Immigration Reform Plans Could Affect Health Access in California
Federal immigration reform plans would gradually provide health care benefits for undocumented immigrants in California and other states, the Ventura County Star reports (Gonzales, Ventura County Star, 3/23).
Under the Affordable Care Act, undocumented immigrants are excluded from new coverage opportunities, including state health insurance exchanges and Medicaid expansions. Lawful immigrants who have lived in the U.S. for less than five years may participate in health insurance exchanges and obtain subsidies if income-qualified, but in many states theyÂ do not qualify for Medicaid.
California officials andÂ health care providers are considering different strategies for treating immigrants who will remain uninsured after implementation of the ACA (California Healthline, 3/13).
Details of Federal Immigration Reform Plans
Under an immigration reform plan developed by President Obama, undocumented immigrants would be required to wait at least eight years before they qualify for federal health care benefits.
Meanwhile, a plan by GOP Sens. Marco Rubio (Fla.) and John McCain (Ariz.) would require that undocumented immigrants wait at least 10 years before qualifying for such benefits.
Reaction to Plans
Certain groups, such as the California Endowment, argue that immigration reform plans should not require undocumented immigrants wait several years for coverage. They say that undocumented immigrants should immediately be able to receive benefits under the ACA.
In addition, some experts say that denying ACA benefits to undocumented immigrants could cause problems.
Ignatious Bau -- a San Francisco-based health policy consultant -- said, "We're going to create a two-tiered system of health, as well as perpetuate disparities in health." Bau said that those with health insurance will continue to absorb the cost of undocumented immigrants without insurance.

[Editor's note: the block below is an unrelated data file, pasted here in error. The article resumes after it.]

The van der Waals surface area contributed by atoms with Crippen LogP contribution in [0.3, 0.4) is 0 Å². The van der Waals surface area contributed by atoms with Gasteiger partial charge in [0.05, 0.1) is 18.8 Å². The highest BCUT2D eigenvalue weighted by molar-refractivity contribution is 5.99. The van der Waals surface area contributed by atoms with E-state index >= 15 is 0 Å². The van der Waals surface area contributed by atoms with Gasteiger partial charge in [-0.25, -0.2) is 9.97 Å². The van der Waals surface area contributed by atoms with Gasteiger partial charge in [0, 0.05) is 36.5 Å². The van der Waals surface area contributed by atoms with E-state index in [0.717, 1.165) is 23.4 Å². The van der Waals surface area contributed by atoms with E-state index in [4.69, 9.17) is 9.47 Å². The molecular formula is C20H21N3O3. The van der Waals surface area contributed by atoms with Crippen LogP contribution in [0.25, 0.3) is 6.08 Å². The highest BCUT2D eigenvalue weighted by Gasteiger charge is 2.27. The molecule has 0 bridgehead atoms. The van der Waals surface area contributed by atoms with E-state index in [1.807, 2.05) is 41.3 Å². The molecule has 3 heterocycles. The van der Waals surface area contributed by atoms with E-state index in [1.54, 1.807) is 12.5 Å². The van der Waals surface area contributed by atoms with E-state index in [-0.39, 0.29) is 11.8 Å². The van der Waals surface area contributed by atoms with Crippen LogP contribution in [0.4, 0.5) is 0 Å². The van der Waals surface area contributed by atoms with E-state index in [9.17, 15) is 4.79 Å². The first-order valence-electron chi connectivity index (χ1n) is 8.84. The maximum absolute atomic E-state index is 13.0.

However, Rubio said that he would withdraw his support for immigration reform if undocumented immigrants were given immediate access to health reform benefits.
Certain health care providers say that the gradual approach proposed in federal immigrant reform plans is the best way to accommodate the large number of undocumented immigrants who will seek care, especially in states like California.
Martin Serota -- chief medical officer of AltaMed, a California network of health care clinics -- said, "From a pure numbers point of view, it would allow the system to ramp up to accept these folks."
He added that the health care system also needs time to train immigrants as caregivers and staff bilingual, bicultural medical workers.
The article was produced by the California HealthCare Foundation Center for Health Reporting. The center is supported by a grant from CHCF, which publishes California HealthlineÂ (Ventura County Star, 3/23).This is part of the California Healthline Daily Edition, a summary of health policy coverage from major news organizations. Sign up for an email subscription.